Last-minute negotiations over the Cross-Base Highway--long a project supported by RAMP--threatened to pit environmentalists throughout the region against the joint ballot measure, but all-night talks resulted in a proposal that most environmentalists will not oppose, according to Bill LaBorde of Environment Washington.

All three elected bodies must now adopt ordinances to put the measure on the ballot in November.

Paul Ellis is lead staff for RAMP; an employee of the Tacoma-Pierce County Chamber, Ellis led the Pierce County Transportation Advisory Committee (PCTAC), the community’s largest transportation planning effort.

Wednesday, May 16, 2007

State Budget Round-Up

Submitted by Paul Ellis

Kudos to The News Tribune, which today publicized highlights of the $7.5 billion Washington State transportation budget for 2007-09:
  • Earmarks $199 million to continue building car-pool lanes on I-5 from the Tacoma Mall to Fife and to rebuild the Nalley Valley Viaduct at SR-16--most work will be done between 2009 and 2013 at a total cost of $1.4 billion;
  • Appropriates the final $142 million of the $849 million for the second Tacoma Narrows Bridge;
  • Sets up a $5 million line of credit in case first-year tolls on the new bridge don’t raise enough money to make loan payments;
  • Allocates half of the $25 million to widen SR-161 (North Meridian) from Jovita Boulevard to 24th St.--the rest of this work will be done in the 2009-11 budget cycle;
  • Identifies $52.3 million for the Point Defiance Bypass, a project that will reroute Amtrak and freight railroad tracks through South Tacoma into the Port of Tacoma instead of around the park;
  • Gives $3.7 million to Sound Transit to expand Sounder commuter rail parking in Puyallup, Sumner and Auburn;
  • Reauthorizes $2 million for the LeMay Car Museum;
  • Appropriates $7 million of the $15 million needed to replace the Puyallup River Bridge on SR-162;
  • Designates $665,000 of the $4 million needed to build a rest area in Elbe on SR-7;
  • Allocates $6.5 million to repave SR-7 between the Eatonville Cutoff Road and SR-507;
  • Funds cameras in construction zones;
  • Sets a $2.8 billion limit on how much the state will spend to replace Seattle’s Alaskan Way Viaduct;
  • Appropriates $132 million for the extension of SR-167 between the Port of Tacoma and Puyallup, with $40 million of that money dependant upon a container tax or port-related fee of some sort;
  • Sets aside $19 million toward the proposed Cross-Base Highway (SR-704) between I-5 and Frederickson;
  • Allows a 2.5 percent increase in ferry fares next month, then freezes fares until Sept. 1, 2009, while a fare study is conducted;
  • Lends $3.9 million to the Regional Transportation Investment District in Pierce, King and Snohomish counties for the joint election in November;
  • Completes funding for the “HOT” lane program on SR-167 for a 9-mile stretch between Auburn and Renton.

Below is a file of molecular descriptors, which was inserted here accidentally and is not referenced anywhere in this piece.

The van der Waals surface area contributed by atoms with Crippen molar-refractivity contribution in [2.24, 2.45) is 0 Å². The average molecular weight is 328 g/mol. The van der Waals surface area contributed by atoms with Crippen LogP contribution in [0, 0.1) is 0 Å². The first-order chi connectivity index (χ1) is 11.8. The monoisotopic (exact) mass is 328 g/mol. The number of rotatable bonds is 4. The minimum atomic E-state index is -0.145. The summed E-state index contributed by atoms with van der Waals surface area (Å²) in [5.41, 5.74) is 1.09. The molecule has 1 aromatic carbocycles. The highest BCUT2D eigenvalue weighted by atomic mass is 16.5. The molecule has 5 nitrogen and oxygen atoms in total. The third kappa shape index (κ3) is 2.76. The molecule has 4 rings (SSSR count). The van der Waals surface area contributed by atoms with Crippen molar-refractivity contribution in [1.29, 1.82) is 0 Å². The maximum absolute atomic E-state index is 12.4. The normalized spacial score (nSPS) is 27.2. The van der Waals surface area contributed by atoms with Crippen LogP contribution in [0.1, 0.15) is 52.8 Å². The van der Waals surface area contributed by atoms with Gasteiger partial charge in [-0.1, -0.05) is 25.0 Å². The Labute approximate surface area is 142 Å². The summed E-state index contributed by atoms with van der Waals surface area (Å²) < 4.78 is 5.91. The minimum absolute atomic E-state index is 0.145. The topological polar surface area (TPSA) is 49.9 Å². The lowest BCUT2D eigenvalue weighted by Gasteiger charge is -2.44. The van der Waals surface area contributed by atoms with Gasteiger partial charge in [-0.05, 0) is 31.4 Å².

Most of these expenditures were supported by RAMP this session--all should be familiar to RAMP participants.

Paul Ellis is lead staff for RAMP; an employee of the Tacoma-Pierce County Chamber, Ellis led the Pierce County Transportation Advisory Committee (PCTAC), the community’s largest transportation planning effort.

Thursday, May 10, 2007

Will RTID Drop the Cross-Base Highway?

Submitted by Paul Ellis

The News Tribune will report tomorrow that RTID Chair Shawn Bunney is considering removal of that segment of the Cross-Base Highway that crosses the military bases from November's Roads & Transit package.

Bunney's working proposal would fund improvements to Interstate 5 at the Thorne Lane intersection (comprising nearly 60% of the total project cost) on the west side of the project and accelerate funding for improvements on the east side of the project, primarily to 176th St. E. and Canyon Rd. What Bunney calls the "controversial middle portion" of the project would be left "to resolve at a later date". Bunney characterizes himself as a staunch supporter of the project, no matter how the package ultimately presented to voters turns out.

Meanwhile, the Washington State Department of Transportation is about to release a cost/benefit analysis of the Cross-Base Highway recently conducted by HDR/HLB. This analysis compares building the highway to widening of SR-7 and to enhancing transit services in terms of impacts upon congestion, safety, and emissions reduction. Look for more details in an upcoming post.

Paul Ellis is lead staff for RAMP; an employee of the Tacoma-Pierce County Chamber, Ellis led the Pierce County Transportation Advisory Committee (PCTAC), the community’s largest transportation planning effort.

Wednesday, May 09, 2007

Invitation to RAMP Participants

The Puget Sound Regional Council invites RAMP participants to save the date for a workshop called "The Future of Transportation Finance - Lessons from Road Charging Experiments":

Wednesday, June 20th
9:00 a.m. - 3:00 p.m.
Washington Athletic Club (1325 Sixth Ave., Seattle)
Cost is $30 per person; lunch is included
Join experts and participants in road charging projects in a workshop reviewing results and lessons learned.

Saturday, May 05, 2007

Local Option Car Tax Approved

Submitted by Paul Ellis

Governor Christine Gregoire gave Washington cities and counties the authority Friday to collect a $20 annual fee on vehicle registrations without a public vote, replacing a similar tax that was repealed by voters in 2002.

Since 2003, cities and counties have had authority to collect as much as $100 a year from a local car tax that wins public approval at the ballot box, but to date no local jurisdiction has pursued that option. Voters last fall turned down Tacoma’s request for a property tax increase to raise $48 million for street repairs over six years. HB1858 lets a county council or a city council levy a $20 fee without voter approval.